Untimely meditations

We know something about Wittgenstein’s architectural designs, and about Schoenberg’s paintings. Perhaps there’s a book to be written on philosophers who composed music: Rousseau, Nietzsche, Adorno.

More on Nietzsche: in this month’s Atlantic Monthly, Terry Castle’s brief omnibus review of “astonishing memoirs by (and about) deeply repellent people” recommends Forgotten Fatherland: The Search for Elisabeth Nietzsche. Its author, Ben McIntyre, “took a boat trip into the Paraguayan jungle in 1991 in search of the surviving inhabitants of Nueva Germania — an abortive ‘Aryan’ colony founded in the late nineteenth century by the ghastly Elisabeth Nietzsche, racist sister of the philosopher. He found a weird village of unreconstructed white supremacists — inbred, half mad, many of them still speaking a kind of zombie German — and heard some curious and frightening stories Josef Mengele. A true-life Heart of Darkness.” As Friedrich’s posthumous PR, the book argues, Elisabeth retrofitted his ideas for an unambiguously anti-semitic agenda and secured for him a place in the Nazi canon Nietzsche himself (in his later years, at least) would have denounced. For no good reason, imagining this village in the jungle brings to mind Fitzcarraldo; if anyone were to make a film about all this, Herzog should.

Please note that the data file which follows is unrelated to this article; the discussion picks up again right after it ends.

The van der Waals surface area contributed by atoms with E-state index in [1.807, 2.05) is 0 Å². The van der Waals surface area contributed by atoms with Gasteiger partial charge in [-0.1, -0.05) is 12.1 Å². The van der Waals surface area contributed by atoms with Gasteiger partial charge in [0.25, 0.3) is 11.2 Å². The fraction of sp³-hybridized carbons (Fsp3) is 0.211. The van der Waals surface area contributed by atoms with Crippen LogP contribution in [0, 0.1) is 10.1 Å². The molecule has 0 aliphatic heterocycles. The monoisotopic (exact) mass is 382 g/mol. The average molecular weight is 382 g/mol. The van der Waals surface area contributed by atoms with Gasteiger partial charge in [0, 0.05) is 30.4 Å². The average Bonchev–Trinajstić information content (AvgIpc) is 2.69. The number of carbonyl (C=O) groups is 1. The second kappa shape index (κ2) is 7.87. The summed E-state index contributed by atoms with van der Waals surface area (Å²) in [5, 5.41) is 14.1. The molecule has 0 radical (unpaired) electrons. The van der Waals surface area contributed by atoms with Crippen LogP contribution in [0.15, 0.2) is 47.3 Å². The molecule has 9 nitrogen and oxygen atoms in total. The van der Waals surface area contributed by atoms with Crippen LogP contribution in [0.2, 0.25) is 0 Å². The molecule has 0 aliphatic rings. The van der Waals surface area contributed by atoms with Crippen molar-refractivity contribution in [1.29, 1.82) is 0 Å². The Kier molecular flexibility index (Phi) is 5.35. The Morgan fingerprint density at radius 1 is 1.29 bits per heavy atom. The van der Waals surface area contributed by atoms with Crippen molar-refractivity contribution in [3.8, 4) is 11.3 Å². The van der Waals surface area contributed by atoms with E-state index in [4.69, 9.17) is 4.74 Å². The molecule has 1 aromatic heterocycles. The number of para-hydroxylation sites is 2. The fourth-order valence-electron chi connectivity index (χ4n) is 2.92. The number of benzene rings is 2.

Comments are closed.